1/ Ukraine President Zelensky invoked Pearl Harbor and the Sept. 11 terror attacks as he pleaded with the U.S. Congress for more help, telling lawmakers “we need you right now […] I call on you to do more.” The Ukrainian leader urged the U.S. to establish a no-fly zone over his country – a proposal that the Biden administration and NATO allies have rejected — and the delivery of advanced antimissile defense systems. “This is a terror that Europe has not seen, has not seen for 80 years and we are asking for a reply, for an answer to this terror from the whole world,” Zelensky said. At the conclusion of his remarks, Zelensky urged Biden to do more, saying: “You are the leader of your great nation. I wish you to be the leader of the world. Being the leader of the world means to be the leader of peace.” Following Zelensky’s address to Congress, Putin accused the West of trying to “cancel Russia.” (Associated Press / CNN / NBC News / CNBC / Washington Post / Politico / New York Times)
2/ Biden called Putin a “war criminal” and said he will commit $800 million more in military aid to Ukraine. The new funding comes from the $13.6 billion aid package Biden signed into law Tuesday and the total amount of funding allocated this week to Ukraine to more than $1 billion. The new aid package includes 800 anti-aircraft missiles, 9,000 anti-armor systems, 7,000 small arms, like machine guns, shotguns and grenade launchers, 20 million rounds of ammunition, body armor, and drones. “This could be a long and difficult battle. But the American people will be steadfast in our support of the people of Ukraine in the face of Putin’s immoral, unethical attacks on civilian populations,” Biden said. “We are united in our abhorrence of Putin’s depraved onslaught. And we’re going to continue to have their backs as they fight for their freedom, their democracy, their very survival.” The Kremlin, meanwhile, called Biden’s rhetoric “unacceptable and unforgivable.” (CNN / Wall Street Journal / New York Times / Politico / NBC News / Washington Post / Bloomberg / The Guardian)
3/ The International Court of Justice ordered Russia to “immediately suspend” its military operations in Ukraine, saying the Kremlin justified its invasion on the false pretext that Ukraine was committing genocide against Russian-speakers in the east of the country. The ruling is largely symbolic despite being legally binding because Moscow is not expected to comply with the ruling. Countries who refuse to abide by court orders can be referred to the U.N. Security Council, where Russia holds veto power. The vote was 13-2, with judges from Russia and China dissenting. Officials from Ukraine and Russia, meanwhile, said they have made progress on a tentative 15-point peace plan. The proposed deal includes a ceasefire and Russian withdrawal if Ukraine declares neutrality and agrees to not join NATO. (ABC News / Financial Times / Washington Post / The Guardian / Wall Street Journal / New York Times)
4/ The Federal Reserve raised interest rates by a quarter percentage point – the first increase since December 2018. Policymakers also signaled six additional similarly sized rate hikes this year to rein in the highest inflation in 40 years. Policymakers expect inflation to remain elevated, ending 2022 at 4.3% – well above the Fed’s 2% goal – before coming down to 2.3% in 2024. Based on the Fed’s median projections, rates are expected to rise to about 2.8% by the end of 2023. (Associated Press / CNBC / Bloomberg / Wall Street Journal / New York Times / Washington Post)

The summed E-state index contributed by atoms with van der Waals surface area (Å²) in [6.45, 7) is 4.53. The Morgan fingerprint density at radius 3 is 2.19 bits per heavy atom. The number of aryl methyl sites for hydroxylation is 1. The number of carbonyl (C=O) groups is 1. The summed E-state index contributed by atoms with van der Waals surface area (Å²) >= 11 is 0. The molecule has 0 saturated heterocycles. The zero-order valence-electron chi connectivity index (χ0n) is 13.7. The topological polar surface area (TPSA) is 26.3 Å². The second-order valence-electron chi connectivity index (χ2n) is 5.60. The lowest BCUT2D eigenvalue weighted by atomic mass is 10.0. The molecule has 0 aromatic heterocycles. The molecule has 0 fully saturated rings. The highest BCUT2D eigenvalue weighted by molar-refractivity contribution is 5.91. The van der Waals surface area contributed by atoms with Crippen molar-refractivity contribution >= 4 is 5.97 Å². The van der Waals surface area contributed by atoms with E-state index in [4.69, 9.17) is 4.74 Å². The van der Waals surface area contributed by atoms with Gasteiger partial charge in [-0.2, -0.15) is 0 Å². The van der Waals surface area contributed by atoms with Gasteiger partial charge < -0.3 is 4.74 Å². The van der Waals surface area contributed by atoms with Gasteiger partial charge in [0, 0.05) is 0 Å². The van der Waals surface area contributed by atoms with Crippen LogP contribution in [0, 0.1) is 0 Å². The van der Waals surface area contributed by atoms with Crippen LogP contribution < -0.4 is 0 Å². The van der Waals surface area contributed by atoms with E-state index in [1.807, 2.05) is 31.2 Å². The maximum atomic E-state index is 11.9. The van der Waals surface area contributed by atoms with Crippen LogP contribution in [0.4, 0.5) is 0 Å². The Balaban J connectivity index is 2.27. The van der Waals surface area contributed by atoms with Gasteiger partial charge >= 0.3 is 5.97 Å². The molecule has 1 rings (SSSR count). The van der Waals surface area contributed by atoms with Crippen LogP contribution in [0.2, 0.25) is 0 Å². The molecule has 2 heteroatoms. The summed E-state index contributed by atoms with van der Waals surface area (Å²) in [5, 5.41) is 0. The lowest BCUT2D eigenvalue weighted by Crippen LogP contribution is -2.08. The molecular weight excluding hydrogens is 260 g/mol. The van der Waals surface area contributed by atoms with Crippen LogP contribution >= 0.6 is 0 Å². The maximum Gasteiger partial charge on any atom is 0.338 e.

5/ The Republican National Committee sued its own email vendor in an effort to stop it from complying with a subpoena from the Jan. 6 committee for data on RNC and Trump campaign fundraising practices. Last week, the RNC sued the House committee, complaining about the Salesforce subpoena’s breadth. The subpoena calls for Salesforce to produce “all performance metrics and analytics related to email campaigns by or on behalf of Donald Trump for President, Inc., The Republican National Committee, or the Trump Make America Great Again Committee” for the period between Nov. 3, 2020 and Jan. 6, 2021. Salesforce, meanwhile, said it will begin producing documents to the committee imminently unless a court intervenes. Separately, the committee said it does not plan to subpoena to members of Congress who allegedly have information regarding the events leading up to and surrounding the attack on the Capitol. (CNN / Politico / Axios / ABC News)
6/ The Senate confirmed Shalanda Young as director of the White House Office of Management and Budget, making her the first Black woman to hold the Cabinet-level position. Young was confirmed in a bipartisan 61-36 vote after serving as acting director for the past year. (NBC News / CNN)
7/ The Senate approved legislation to make daylight saving time permanent starting next year. If passed in the House and signed by Biden, Americans would never again have to change their clocks twice a year. At least 18 states have passed laws to permanently switch to daylight saving time, though federal law must first change to allow it. (NPR / Axios / NBC News)
poll/ 69% of Americans favor sending U.S. troops to support European allies as a deterrent to keep Russia from invading those countries. 69% of Americans are also concerned that the conflict will lead to the use of nuclear weapons, while 30% are not worried. (Monmouth University)
poll/ 35% of Americans approve of the U.S. “taking military action even if it risks a nuclear conflict with Russia,” while 62% say they’re opposed to military action in this scenario. Overall, 47% of Americans approve of Biden’s handling of the Russian invasion, while 39% disapprove and 13% say they are not sure. (Pew Research Center)
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